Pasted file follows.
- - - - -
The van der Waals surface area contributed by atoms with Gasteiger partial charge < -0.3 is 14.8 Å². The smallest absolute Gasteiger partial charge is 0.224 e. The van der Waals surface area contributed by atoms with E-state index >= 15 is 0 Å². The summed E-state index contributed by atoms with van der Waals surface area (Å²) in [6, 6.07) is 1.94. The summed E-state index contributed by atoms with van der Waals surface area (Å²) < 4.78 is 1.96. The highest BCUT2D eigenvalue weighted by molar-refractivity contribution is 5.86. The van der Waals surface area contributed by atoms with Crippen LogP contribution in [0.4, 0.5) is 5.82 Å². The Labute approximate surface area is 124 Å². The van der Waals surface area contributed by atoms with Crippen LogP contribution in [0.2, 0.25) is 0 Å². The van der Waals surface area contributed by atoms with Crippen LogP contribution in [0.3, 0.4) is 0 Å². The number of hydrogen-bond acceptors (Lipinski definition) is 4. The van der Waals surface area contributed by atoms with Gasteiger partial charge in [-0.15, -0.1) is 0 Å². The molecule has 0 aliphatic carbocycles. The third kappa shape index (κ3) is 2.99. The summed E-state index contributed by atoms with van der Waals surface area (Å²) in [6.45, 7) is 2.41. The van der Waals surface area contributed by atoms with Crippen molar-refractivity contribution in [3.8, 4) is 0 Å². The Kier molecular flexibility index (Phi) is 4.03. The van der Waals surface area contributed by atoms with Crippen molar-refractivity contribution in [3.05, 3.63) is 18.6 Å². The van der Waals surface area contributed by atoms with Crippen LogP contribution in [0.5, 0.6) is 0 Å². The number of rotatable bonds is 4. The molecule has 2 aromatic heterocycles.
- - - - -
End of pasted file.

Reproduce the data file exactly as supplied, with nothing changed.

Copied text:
The van der Waals surface area contributed by atoms with Gasteiger partial charge < -0.3 is 14.8 Å². The smallest absolute Gasteiger partial charge is 0.224 e. The van der Waals surface area contributed by atoms with E-state index >= 15 is 0 Å². The summed E-state index contributed by atoms with van der Waals surface area (Å²) in [6, 6.07) is 1.94. The summed E-state index contributed by atoms with van der Waals surface area (Å²) < 4.78 is 1.96. The highest BCUT2D eigenvalue weighted by molar-refractivity contribution is 5.86. The van der Waals surface area contributed by atoms with Crippen LogP contribution in [0.4, 0.5) is 5.82 Å². The Labute approximate surface area is 124 Å². The van der Waals surface area contributed by atoms with Crippen LogP contribution in [0.2, 0.25) is 0 Å². The van der Waals surface area contributed by atoms with Crippen LogP contribution in [0.3, 0.4) is 0 Å². The number of hydrogen-bond acceptors (Lipinski definition) is 4. The van der Waals surface area contributed by atoms with Gasteiger partial charge in [-0.15, -0.1) is 0 Å². The molecule has 0 aliphatic carbocycles. The third kappa shape index (κ3) is 2.99. The summed E-state index contributed by atoms with van der Waals surface area (Å²) in [6.45, 7) is 2.41. The van der Waals surface area contributed by atoms with Crippen molar-refractivity contribution in [3.8, 4) is 0 Å². The Kier molecular flexibility index (Phi) is 4.03. The van der Waals surface area contributed by atoms with Crippen molar-refractivity contribution in [3.05, 3.63) is 18.6 Å². The van der Waals surface area contributed by atoms with Crippen LogP contribution in [0.5, 0.6) is 0 Å². The number of rotatable bonds is 4. The molecule has 2 aromatic heterocycles.